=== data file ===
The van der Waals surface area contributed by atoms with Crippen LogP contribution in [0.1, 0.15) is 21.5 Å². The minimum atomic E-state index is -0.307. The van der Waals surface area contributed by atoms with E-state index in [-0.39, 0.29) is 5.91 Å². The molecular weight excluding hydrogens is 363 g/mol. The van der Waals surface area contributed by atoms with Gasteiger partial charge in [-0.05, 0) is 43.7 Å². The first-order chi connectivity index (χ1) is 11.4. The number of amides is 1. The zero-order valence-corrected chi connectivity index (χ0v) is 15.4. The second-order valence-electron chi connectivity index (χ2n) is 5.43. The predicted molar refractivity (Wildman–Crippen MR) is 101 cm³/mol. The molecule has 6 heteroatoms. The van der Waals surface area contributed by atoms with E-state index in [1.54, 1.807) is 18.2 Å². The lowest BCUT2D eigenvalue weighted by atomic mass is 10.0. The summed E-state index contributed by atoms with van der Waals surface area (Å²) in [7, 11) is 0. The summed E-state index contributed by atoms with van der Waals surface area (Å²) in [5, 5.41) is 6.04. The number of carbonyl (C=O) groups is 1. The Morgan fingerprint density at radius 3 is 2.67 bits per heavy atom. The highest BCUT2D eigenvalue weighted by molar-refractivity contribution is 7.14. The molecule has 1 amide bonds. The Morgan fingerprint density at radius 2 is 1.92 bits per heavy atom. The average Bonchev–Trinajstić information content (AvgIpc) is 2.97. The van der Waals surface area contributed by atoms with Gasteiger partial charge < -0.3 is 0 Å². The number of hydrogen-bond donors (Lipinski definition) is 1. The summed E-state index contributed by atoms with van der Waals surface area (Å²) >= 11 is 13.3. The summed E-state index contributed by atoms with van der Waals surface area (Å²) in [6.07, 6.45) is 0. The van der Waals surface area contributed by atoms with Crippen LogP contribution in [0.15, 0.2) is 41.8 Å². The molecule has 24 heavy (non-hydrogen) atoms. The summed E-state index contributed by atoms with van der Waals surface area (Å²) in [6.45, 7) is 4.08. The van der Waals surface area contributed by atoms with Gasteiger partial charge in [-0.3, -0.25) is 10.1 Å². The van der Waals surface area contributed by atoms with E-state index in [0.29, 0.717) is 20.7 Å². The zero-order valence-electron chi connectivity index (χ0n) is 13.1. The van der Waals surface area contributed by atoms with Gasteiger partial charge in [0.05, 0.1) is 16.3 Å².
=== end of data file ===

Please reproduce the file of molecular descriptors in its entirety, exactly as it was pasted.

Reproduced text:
The van der Waals surface area contributed by atoms with Crippen LogP contribution in [0.1, 0.15) is 21.5 Å². The minimum atomic E-state index is -0.307. The van der Waals surface area contributed by atoms with E-state index in [-0.39, 0.29) is 5.91 Å². The molecular weight excluding hydrogens is 363 g/mol. The van der Waals surface area contributed by atoms with Gasteiger partial charge in [-0.05, 0) is 43.7 Å². The first-order chi connectivity index (χ1) is 11.4. The number of amides is 1. The zero-order valence-corrected chi connectivity index (χ0v) is 15.4. The second-order valence-electron chi connectivity index (χ2n) is 5.43. The predicted molar refractivity (Wildman–Crippen MR) is 101 cm³/mol. The molecule has 6 heteroatoms. The van der Waals surface area contributed by atoms with E-state index in [1.54, 1.807) is 18.2 Å². The lowest BCUT2D eigenvalue weighted by atomic mass is 10.0. The summed E-state index contributed by atoms with van der Waals surface area (Å²) in [7, 11) is 0. The summed E-state index contributed by atoms with van der Waals surface area (Å²) in [5, 5.41) is 6.04. The number of carbonyl (C=O) groups is 1. The Morgan fingerprint density at radius 3 is 2.67 bits per heavy atom. The highest BCUT2D eigenvalue weighted by molar-refractivity contribution is 7.14. The molecule has 1 amide bonds. The Morgan fingerprint density at radius 2 is 1.92 bits per heavy atom. The average Bonchev–Trinajstić information content (AvgIpc) is 2.97. The van der Waals surface area contributed by atoms with Gasteiger partial charge < -0.3 is 0 Å². The number of hydrogen-bond donors (Lipinski definition) is 1. The summed E-state index contributed by atoms with van der Waals surface area (Å²) >= 11 is 13.3. The summed E-state index contributed by atoms with van der Waals surface area (Å²) in [6.07, 6.45) is 0. The van der Waals surface area contributed by atoms with Crippen LogP contribution in [0.15, 0.2) is 41.8 Å². The molecule has 24 heavy (non-hydrogen) atoms. The summed E-state index contributed by atoms with van der Waals surface area (Å²) in [6.45, 7) is 4.08. The van der Waals surface area contributed by atoms with Gasteiger partial charge in [-0.3, -0.25) is 10.1 Å². The van der Waals surface area contributed by atoms with E-state index in [0.29, 0.717) is 20.7 Å². The zero-order valence-electron chi connectivity index (χ0n) is 13.1. The van der Waals surface area contributed by atoms with Gasteiger partial charge in [0.05, 0.1) is 16.3 Å².